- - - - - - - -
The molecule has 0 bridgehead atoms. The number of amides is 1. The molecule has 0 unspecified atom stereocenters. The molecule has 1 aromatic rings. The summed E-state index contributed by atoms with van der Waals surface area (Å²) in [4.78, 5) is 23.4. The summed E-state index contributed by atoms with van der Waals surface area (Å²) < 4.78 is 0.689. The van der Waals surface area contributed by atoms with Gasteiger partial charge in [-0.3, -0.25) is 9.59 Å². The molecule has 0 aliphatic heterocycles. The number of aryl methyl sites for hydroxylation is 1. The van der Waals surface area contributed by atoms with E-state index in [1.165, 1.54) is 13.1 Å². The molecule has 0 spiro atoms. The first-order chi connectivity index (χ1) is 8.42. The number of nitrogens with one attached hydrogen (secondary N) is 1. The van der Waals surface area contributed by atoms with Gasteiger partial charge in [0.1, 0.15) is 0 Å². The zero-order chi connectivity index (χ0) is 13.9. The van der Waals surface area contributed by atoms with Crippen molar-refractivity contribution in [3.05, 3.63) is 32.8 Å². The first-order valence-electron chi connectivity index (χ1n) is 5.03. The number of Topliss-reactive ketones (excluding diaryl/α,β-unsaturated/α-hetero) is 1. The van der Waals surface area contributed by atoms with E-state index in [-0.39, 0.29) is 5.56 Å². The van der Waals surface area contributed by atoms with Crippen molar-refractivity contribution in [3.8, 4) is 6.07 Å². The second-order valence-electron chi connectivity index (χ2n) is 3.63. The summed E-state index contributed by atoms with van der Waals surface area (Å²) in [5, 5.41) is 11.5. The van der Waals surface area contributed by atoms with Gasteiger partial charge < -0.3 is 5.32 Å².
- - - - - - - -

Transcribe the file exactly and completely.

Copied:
The molecule has 0 bridgehead atoms. The number of amides is 1. The molecule has 0 unspecified atom stereocenters. The molecule has 1 aromatic rings. The summed E-state index contributed by atoms with van der Waals surface area (Å²) in [4.78, 5) is 23.4. The summed E-state index contributed by atoms with van der Waals surface area (Å²) < 4.78 is 0.689. The van der Waals surface area contributed by atoms with Gasteiger partial charge in [-0.3, -0.25) is 9.59 Å². The molecule has 0 aliphatic heterocycles. The number of aryl methyl sites for hydroxylation is 1. The van der Waals surface area contributed by atoms with E-state index in [1.165, 1.54) is 13.1 Å². The molecule has 0 spiro atoms. The first-order chi connectivity index (χ1) is 8.42. The number of nitrogens with one attached hydrogen (secondary N) is 1. The van der Waals surface area contributed by atoms with Gasteiger partial charge in [0.1, 0.15) is 0 Å². The zero-order chi connectivity index (χ0) is 13.9. The van der Waals surface area contributed by atoms with Crippen molar-refractivity contribution in [3.05, 3.63) is 32.8 Å². The first-order valence-electron chi connectivity index (χ1n) is 5.03. The number of Topliss-reactive ketones (excluding diaryl/α,β-unsaturated/α-hetero) is 1. The van der Waals surface area contributed by atoms with E-state index in [-0.39, 0.29) is 5.56 Å². The van der Waals surface area contributed by atoms with Crippen molar-refractivity contribution in [3.8, 4) is 6.07 Å². The second-order valence-electron chi connectivity index (χ2n) is 3.63. The summed E-state index contributed by atoms with van der Waals surface area (Å²) in [5, 5.41) is 11.5. The van der Waals surface area contributed by atoms with Gasteiger partial charge < -0.3 is 5.32 Å².